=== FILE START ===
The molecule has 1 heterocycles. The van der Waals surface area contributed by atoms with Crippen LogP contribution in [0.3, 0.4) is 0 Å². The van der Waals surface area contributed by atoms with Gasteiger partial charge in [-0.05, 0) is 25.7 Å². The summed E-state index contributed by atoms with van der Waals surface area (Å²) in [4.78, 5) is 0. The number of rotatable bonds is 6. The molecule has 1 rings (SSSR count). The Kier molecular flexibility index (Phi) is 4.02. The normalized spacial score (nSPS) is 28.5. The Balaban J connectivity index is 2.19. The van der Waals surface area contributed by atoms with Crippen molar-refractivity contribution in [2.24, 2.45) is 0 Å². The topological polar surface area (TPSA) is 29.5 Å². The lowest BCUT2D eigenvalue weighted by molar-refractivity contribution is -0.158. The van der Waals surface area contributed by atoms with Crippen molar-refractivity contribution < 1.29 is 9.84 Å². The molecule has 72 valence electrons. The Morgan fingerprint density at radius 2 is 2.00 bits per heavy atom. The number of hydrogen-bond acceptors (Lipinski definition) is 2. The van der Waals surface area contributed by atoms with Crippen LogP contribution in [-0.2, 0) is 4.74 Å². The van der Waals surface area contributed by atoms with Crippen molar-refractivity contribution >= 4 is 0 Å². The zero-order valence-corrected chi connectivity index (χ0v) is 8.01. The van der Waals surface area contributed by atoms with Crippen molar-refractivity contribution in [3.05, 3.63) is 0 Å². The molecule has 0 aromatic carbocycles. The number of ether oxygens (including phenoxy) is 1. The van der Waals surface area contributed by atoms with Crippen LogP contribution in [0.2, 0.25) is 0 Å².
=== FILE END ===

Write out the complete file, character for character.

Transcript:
The molecule has 1 heterocycles. The van der Waals surface area contributed by atoms with Crippen LogP contribution in [0.3, 0.4) is 0 Å². The van der Waals surface area contributed by atoms with Gasteiger partial charge in [-0.05, 0) is 25.7 Å². The summed E-state index contributed by atoms with van der Waals surface area (Å²) in [4.78, 5) is 0. The number of rotatable bonds is 6. The molecule has 1 rings (SSSR count). The Kier molecular flexibility index (Phi) is 4.02. The normalized spacial score (nSPS) is 28.5. The Balaban J connectivity index is 2.19. The van der Waals surface area contributed by atoms with Crippen molar-refractivity contribution in [2.24, 2.45) is 0 Å². The topological polar surface area (TPSA) is 29.5 Å². The lowest BCUT2D eigenvalue weighted by molar-refractivity contribution is -0.158. The van der Waals surface area contributed by atoms with Crippen molar-refractivity contribution < 1.29 is 9.84 Å². The molecule has 72 valence electrons. The Morgan fingerprint density at radius 2 is 2.00 bits per heavy atom. The number of hydrogen-bond acceptors (Lipinski definition) is 2. The van der Waals surface area contributed by atoms with Crippen LogP contribution in [-0.2, 0) is 4.74 Å². The van der Waals surface area contributed by atoms with Crippen molar-refractivity contribution >= 4 is 0 Å². The zero-order valence-corrected chi connectivity index (χ0v) is 8.01. The van der Waals surface area contributed by atoms with Crippen molar-refractivity contribution in [3.05, 3.63) is 0 Å². The molecule has 0 aromatic carbocycles. The number of ether oxygens (including phenoxy) is 1. The van der Waals surface area contributed by atoms with Crippen LogP contribution in [0.2, 0.25) is 0 Å².